Sévellec, was born in Camaret on the northwestern coast of France in Brittany. From an early age he frequented the artistic circle of the French Symbolist poet Saint-Pol-Roux, also a resident of Camaret, and began to do drawings of the life of the port. Saint-Pol-Roux encouraged Sévellec to go to Paris where he studied with the painter Désiré Lucas.
In 1916 his studies were interrupted when he was mobilized into the French infantry. During the First World War Sévellec served as an interpreter for American and Scottish soldiers who gave him the nickname “Jim” which he adopted for his own, usually signing his paintings “Jim E. Sévellec.
After the war Sévellec returned to Paris and began a career with the Postal Telephone and Telegraph Company laying marine cables, while continuing to paint under the influence of Désiré Lucas whom he considered his master.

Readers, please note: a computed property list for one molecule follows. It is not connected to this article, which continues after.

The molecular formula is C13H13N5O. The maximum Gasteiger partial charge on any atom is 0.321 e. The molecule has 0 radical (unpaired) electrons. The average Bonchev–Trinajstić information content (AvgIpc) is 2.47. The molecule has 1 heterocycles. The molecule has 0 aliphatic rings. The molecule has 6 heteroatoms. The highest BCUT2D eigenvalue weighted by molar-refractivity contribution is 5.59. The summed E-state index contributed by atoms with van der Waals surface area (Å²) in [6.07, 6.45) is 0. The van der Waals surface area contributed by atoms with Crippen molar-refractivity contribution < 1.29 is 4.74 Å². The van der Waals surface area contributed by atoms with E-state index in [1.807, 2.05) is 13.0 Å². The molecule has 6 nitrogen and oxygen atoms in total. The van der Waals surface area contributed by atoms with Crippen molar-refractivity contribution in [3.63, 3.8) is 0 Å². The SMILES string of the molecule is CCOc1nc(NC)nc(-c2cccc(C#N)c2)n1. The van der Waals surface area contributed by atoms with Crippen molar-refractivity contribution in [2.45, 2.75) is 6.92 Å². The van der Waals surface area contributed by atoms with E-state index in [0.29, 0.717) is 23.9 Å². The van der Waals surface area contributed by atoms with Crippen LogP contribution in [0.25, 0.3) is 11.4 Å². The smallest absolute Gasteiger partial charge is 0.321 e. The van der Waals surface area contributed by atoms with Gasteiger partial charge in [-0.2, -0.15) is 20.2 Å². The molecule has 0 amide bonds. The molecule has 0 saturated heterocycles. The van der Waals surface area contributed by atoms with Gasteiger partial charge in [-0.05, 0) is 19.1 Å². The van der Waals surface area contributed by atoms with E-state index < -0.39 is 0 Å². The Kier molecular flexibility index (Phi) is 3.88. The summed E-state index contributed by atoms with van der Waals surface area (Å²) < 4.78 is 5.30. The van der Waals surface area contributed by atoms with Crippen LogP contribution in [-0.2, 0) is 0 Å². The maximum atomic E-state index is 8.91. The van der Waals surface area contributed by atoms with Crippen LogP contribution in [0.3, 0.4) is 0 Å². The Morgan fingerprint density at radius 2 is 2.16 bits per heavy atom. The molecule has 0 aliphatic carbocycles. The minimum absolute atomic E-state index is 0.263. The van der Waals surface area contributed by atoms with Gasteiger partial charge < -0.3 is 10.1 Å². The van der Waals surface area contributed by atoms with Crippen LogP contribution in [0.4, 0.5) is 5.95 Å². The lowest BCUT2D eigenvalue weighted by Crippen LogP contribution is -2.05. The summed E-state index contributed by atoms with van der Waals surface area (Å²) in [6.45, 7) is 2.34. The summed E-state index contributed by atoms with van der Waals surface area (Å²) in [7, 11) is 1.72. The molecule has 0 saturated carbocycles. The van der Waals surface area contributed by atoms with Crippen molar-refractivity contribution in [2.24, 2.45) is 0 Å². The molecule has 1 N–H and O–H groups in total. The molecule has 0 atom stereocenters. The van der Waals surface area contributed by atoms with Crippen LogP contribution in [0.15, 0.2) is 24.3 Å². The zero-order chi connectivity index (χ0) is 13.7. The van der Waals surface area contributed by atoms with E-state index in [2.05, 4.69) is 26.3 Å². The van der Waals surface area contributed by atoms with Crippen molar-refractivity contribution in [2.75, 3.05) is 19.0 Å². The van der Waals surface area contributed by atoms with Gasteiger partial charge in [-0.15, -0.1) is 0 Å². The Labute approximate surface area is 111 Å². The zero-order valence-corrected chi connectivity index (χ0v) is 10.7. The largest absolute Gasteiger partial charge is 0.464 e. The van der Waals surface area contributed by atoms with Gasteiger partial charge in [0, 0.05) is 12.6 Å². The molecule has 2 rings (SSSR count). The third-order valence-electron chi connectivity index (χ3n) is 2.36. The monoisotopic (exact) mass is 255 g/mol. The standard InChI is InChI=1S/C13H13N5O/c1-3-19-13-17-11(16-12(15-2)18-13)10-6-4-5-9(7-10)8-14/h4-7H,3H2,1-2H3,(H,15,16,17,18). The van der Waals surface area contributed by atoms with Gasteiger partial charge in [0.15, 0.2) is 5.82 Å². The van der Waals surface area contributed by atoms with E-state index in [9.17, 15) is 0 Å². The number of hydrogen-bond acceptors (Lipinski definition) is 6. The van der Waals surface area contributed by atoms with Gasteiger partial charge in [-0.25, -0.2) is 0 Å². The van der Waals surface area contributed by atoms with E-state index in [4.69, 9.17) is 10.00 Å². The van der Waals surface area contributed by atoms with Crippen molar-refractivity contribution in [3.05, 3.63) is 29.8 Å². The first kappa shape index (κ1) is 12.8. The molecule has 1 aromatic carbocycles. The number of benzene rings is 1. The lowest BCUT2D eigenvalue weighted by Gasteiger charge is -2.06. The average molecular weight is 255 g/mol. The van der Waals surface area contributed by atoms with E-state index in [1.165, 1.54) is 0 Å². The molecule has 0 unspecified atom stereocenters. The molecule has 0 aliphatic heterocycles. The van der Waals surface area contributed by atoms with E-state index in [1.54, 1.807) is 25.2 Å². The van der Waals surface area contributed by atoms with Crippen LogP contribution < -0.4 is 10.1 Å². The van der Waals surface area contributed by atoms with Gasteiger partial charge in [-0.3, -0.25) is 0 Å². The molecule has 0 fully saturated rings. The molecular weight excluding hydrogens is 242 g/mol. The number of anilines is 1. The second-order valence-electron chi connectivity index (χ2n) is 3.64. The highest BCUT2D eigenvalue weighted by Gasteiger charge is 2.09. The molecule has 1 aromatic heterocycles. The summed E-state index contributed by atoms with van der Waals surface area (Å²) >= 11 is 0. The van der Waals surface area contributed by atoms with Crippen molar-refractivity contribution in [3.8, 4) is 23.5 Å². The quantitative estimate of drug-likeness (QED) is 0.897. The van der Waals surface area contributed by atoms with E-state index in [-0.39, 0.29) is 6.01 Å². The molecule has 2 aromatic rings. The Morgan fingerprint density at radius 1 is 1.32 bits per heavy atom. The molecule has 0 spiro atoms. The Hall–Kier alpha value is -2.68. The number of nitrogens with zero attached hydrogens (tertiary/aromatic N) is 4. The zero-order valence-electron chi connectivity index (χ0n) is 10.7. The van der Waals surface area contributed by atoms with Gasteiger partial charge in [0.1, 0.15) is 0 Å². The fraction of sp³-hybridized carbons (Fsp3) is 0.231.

By 1925, Sévellec was spending more and more time in his native Brittany and becoming well known for his depictions of Breton life, exhibiting in both Paris and Brittany. He began to provide designs for the faience manufacturer Henriot and was made a professor at the School of Fine Arts in Brest. In 1936 he was given the title of Official Painter of the French Navy.
During the Second World War Sévellec and his family left their home in Brest, vulnerable to attack as a military port, and took refuge in the small town of Landerneau. After the war, Sévellec returned to Brest where he died in 1971.
Eugéne Sévellec (Jim-E-Sévellec) 1897 - 1971
Les Pêcheurs Bretons (Breton Fishermen)
Signed, lower right: “Jim-E-Sévellec”
Provenance: Private collection, Paris
Sheet size: 9¾ X 12⅜ inches
Frame size: 17¼ X 19½ inches
Restored lower left corner. In a handcrafted frame from RG Les Cadres Gault, Paris
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